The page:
A LONG ARTERIAL road leading from north Chennai to Little Mount at its southern end Anna Salai , (or Mount Road) is the city’s main thoroughfare. The “Aar- ; den houses” that belonged 1 to Chennai’s elite stood on either side of it until well into the early years of the 20th century. Today, it is a modern : . commercial road, lined with hoardings depicting film stars, and the expansive homes of the past have been replaced by riultistoreyed buildings.

Anna Salai begins on an Wand in Coum Crek, just Mouth of Fort St George. The site is watched over by the statue of Sir Thomas Munro, the governor of the Madras Presidency from 1819 to 1826. Nearby, set in an expanse of greenery, is the prestigious Gymkhana Club. Sited close to the army headquarters, this was an exclusive facility for military officers. Until 1920, its membership was restricted to garrison officers only and, even today, the club grounds belong to the armed services.

The Old Government Estate, southwest of the Gymkhana Club, houses the mansion where the governors of Madras once lived in regal splendour. Though the main building is falling apart, the banqueting hall, built in 1802 by the second Lord Clive, the eldest son of Robert Clive, retains its grandeur. It was named Rajaji Hall after the first Indian governor-general,  Rajagopalachari, popularly known as Raja. Inside this elegant Neo-Classical building, an impressive broad staircase leads up to the vast banqueting hall, which has beautiful panelling and chandeliers. Anna Salai then enters its commercial stretch. Along this length of the road are some of the city’s oldest commercial landmarks, including one of India’s largest bookshops, Higginbotham’s  Spencer’s, an international department store, and the Taj Connemara, one of the city’s finest hotels.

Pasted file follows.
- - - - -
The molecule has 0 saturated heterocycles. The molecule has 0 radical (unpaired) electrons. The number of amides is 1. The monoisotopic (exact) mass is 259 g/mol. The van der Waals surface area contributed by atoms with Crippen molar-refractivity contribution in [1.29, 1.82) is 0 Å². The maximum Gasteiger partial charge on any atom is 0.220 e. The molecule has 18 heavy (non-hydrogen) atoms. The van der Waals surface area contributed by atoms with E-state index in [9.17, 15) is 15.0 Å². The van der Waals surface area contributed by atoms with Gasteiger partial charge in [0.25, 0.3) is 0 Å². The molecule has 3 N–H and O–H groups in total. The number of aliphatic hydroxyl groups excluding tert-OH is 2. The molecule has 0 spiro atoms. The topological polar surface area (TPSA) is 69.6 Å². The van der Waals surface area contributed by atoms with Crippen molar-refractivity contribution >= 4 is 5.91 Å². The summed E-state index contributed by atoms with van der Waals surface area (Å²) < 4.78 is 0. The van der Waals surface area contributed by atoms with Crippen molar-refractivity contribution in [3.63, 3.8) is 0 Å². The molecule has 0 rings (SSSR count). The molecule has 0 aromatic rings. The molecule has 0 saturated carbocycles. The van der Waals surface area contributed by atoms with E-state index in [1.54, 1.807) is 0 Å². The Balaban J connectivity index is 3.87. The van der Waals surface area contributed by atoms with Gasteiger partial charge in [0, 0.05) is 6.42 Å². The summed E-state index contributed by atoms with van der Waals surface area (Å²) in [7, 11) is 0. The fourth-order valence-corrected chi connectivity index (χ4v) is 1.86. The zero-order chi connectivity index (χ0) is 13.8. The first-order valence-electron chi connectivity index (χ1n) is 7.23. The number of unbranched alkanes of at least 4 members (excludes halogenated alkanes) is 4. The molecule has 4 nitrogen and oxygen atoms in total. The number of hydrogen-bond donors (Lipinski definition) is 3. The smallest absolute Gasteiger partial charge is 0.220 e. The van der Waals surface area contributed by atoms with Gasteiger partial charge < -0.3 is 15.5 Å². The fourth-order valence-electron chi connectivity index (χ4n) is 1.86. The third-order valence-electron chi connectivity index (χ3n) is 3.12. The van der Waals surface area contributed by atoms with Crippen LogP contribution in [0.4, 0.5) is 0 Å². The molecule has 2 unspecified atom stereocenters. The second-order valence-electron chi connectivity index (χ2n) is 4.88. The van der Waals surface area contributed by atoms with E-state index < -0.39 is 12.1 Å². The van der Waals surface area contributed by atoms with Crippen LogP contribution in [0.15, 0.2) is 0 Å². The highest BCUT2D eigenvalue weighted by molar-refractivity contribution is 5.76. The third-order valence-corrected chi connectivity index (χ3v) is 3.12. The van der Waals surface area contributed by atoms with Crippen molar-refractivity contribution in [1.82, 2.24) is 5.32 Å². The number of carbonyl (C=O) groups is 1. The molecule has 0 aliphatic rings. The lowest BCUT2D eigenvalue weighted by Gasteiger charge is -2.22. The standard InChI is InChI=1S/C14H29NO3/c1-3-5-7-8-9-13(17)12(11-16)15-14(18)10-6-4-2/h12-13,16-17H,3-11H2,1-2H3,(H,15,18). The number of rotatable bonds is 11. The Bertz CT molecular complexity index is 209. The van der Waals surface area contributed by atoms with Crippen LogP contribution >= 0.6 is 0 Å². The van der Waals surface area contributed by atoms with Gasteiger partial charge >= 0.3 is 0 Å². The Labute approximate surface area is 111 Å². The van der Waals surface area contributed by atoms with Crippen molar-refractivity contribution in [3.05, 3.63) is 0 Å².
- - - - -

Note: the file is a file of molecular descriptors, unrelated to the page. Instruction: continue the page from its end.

Across the road from them is the Old Madras Club, now somewhat dilapidated. Established in 1832, it was known in its heyday as the “Ace of Clubs”. Further down, the 19th-century Thousand Lights Mosque gets its name from the tradition of lighting 1,000 oil lamps to illuminate the Assembly Hall that once occupied the site. Standing further south is St George’s Cathedral, planned by James Lillyman Caldwell and built by Thomas de Havilland in 1814. Its tall spire, measuring 42 m (138 ft), is one of Chennai’s major landmarks.

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